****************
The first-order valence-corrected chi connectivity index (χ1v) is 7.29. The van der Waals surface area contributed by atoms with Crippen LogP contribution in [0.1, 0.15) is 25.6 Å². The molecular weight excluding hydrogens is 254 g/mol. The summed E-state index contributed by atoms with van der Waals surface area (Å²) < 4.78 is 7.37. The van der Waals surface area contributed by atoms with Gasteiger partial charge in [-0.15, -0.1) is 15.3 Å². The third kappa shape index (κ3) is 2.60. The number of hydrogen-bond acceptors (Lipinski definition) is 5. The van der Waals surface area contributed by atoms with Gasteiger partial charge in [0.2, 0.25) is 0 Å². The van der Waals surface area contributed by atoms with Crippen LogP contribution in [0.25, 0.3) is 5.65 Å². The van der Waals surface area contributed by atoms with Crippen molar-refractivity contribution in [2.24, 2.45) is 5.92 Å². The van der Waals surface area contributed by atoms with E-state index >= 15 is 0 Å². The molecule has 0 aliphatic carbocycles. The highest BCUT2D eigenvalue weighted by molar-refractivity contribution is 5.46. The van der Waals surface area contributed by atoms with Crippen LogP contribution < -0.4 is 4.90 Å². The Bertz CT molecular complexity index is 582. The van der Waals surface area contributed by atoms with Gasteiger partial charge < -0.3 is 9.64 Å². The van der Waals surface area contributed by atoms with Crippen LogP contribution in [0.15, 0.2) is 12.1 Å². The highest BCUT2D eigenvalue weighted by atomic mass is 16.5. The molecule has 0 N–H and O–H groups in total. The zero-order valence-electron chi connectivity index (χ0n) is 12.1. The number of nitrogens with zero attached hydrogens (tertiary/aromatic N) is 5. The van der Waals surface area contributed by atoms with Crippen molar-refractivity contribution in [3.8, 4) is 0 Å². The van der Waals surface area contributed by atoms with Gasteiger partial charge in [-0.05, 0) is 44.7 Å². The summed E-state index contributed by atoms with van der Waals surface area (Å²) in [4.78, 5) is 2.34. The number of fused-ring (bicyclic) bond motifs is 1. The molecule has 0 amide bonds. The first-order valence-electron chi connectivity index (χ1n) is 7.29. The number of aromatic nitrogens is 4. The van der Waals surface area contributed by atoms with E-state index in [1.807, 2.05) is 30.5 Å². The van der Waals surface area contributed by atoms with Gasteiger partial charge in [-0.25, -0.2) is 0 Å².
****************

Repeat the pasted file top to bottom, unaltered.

The first-order valence-corrected chi connectivity index (χ1v) is 7.29. The van der Waals surface area contributed by atoms with Crippen LogP contribution in [0.1, 0.15) is 25.6 Å². The molecular weight excluding hydrogens is 254 g/mol. The summed E-state index contributed by atoms with van der Waals surface area (Å²) < 4.78 is 7.37. The van der Waals surface area contributed by atoms with Gasteiger partial charge in [-0.15, -0.1) is 15.3 Å². The third kappa shape index (κ3) is 2.60. The number of hydrogen-bond acceptors (Lipinski definition) is 5. The van der Waals surface area contributed by atoms with Gasteiger partial charge in [0.2, 0.25) is 0 Å². The van der Waals surface area contributed by atoms with Crippen LogP contribution in [0.25, 0.3) is 5.65 Å². The van der Waals surface area contributed by atoms with Crippen molar-refractivity contribution in [2.24, 2.45) is 5.92 Å². The van der Waals surface area contributed by atoms with E-state index >= 15 is 0 Å². The molecule has 0 aliphatic carbocycles. The highest BCUT2D eigenvalue weighted by molar-refractivity contribution is 5.46. The van der Waals surface area contributed by atoms with Crippen LogP contribution < -0.4 is 4.90 Å². The Bertz CT molecular complexity index is 582. The van der Waals surface area contributed by atoms with Gasteiger partial charge < -0.3 is 9.64 Å². The van der Waals surface area contributed by atoms with Crippen LogP contribution in [0.15, 0.2) is 12.1 Å². The highest BCUT2D eigenvalue weighted by atomic mass is 16.5. The molecule has 0 N–H and O–H groups in total. The zero-order valence-electron chi connectivity index (χ0n) is 12.1. The number of nitrogens with zero attached hydrogens (tertiary/aromatic N) is 5. The van der Waals surface area contributed by atoms with Crippen molar-refractivity contribution in [3.8, 4) is 0 Å². The van der Waals surface area contributed by atoms with Gasteiger partial charge in [-0.05, 0) is 44.7 Å². The summed E-state index contributed by atoms with van der Waals surface area (Å²) in [4.78, 5) is 2.34. The number of fused-ring (bicyclic) bond motifs is 1. The molecule has 0 amide bonds. The first-order valence-electron chi connectivity index (χ1n) is 7.29. The number of aromatic nitrogens is 4. The van der Waals surface area contributed by atoms with E-state index in [1.807, 2.05) is 30.5 Å². The van der Waals surface area contributed by atoms with Gasteiger partial charge in [-0.25, -0.2) is 0 Å².